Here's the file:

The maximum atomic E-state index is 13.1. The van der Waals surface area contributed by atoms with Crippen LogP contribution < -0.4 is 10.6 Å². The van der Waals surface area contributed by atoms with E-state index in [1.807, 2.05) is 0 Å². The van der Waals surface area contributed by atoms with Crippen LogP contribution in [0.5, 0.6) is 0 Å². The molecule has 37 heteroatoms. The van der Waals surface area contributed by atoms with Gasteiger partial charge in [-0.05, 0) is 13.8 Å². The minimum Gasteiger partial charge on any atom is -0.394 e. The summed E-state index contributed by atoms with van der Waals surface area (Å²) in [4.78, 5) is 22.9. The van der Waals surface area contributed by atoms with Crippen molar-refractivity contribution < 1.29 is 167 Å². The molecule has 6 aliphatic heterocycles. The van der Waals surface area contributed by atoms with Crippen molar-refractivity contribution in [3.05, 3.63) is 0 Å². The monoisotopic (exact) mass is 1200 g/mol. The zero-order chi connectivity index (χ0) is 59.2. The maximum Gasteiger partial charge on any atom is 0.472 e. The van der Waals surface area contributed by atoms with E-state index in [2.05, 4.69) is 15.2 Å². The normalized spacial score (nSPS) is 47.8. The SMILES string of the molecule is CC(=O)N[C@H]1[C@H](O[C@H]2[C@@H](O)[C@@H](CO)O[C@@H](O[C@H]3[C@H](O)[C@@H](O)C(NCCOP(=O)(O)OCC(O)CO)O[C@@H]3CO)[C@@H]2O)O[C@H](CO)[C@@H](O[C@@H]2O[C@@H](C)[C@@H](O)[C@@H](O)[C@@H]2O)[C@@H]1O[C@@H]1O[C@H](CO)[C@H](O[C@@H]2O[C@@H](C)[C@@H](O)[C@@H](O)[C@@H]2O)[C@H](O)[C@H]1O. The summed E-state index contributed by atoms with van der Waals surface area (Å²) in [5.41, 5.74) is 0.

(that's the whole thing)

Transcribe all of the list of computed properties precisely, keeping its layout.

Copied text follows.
The maximum atomic E-state index is 13.1. The van der Waals surface area contributed by atoms with Crippen LogP contribution < -0.4 is 10.6 Å². The van der Waals surface area contributed by atoms with E-state index in [1.807, 2.05) is 0 Å². The van der Waals surface area contributed by atoms with Crippen LogP contribution in [0.5, 0.6) is 0 Å². The molecule has 37 heteroatoms. The van der Waals surface area contributed by atoms with Gasteiger partial charge in [-0.05, 0) is 13.8 Å². The minimum Gasteiger partial charge on any atom is -0.394 e. The summed E-state index contributed by atoms with van der Waals surface area (Å²) in [4.78, 5) is 22.9. The van der Waals surface area contributed by atoms with Crippen molar-refractivity contribution < 1.29 is 167 Å². The molecule has 6 aliphatic heterocycles. The van der Waals surface area contributed by atoms with Crippen molar-refractivity contribution in [3.05, 3.63) is 0 Å². The monoisotopic (exact) mass is 1200 g/mol. The zero-order chi connectivity index (χ0) is 59.2. The maximum Gasteiger partial charge on any atom is 0.472 e. The van der Waals surface area contributed by atoms with E-state index in [2.05, 4.69) is 15.2 Å². The normalized spacial score (nSPS) is 47.8. The SMILES string of the molecule is CC(=O)N[C@H]1[C@H](O[C@H]2[C@@H](O)[C@@H](CO)O[C@@H](O[C@H]3[C@H](O)[C@@H](O)C(NCCOP(=O)(O)OCC(O)CO)O[C@@H]3CO)[C@@H]2O)O[C@H](CO)[C@@H](O[C@@H]2O[C@@H](C)[C@@H](O)[C@@H](O)[C@@H]2O)[C@@H]1O[C@@H]1O[C@H](CO)[C@H](O[C@@H]2O[C@@H](C)[C@@H](O)[C@@H](O)[C@@H]2O)[C@H](O)[C@H]1O. The summed E-state index contributed by atoms with van der Waals surface area (Å²) in [5.41, 5.74) is 0.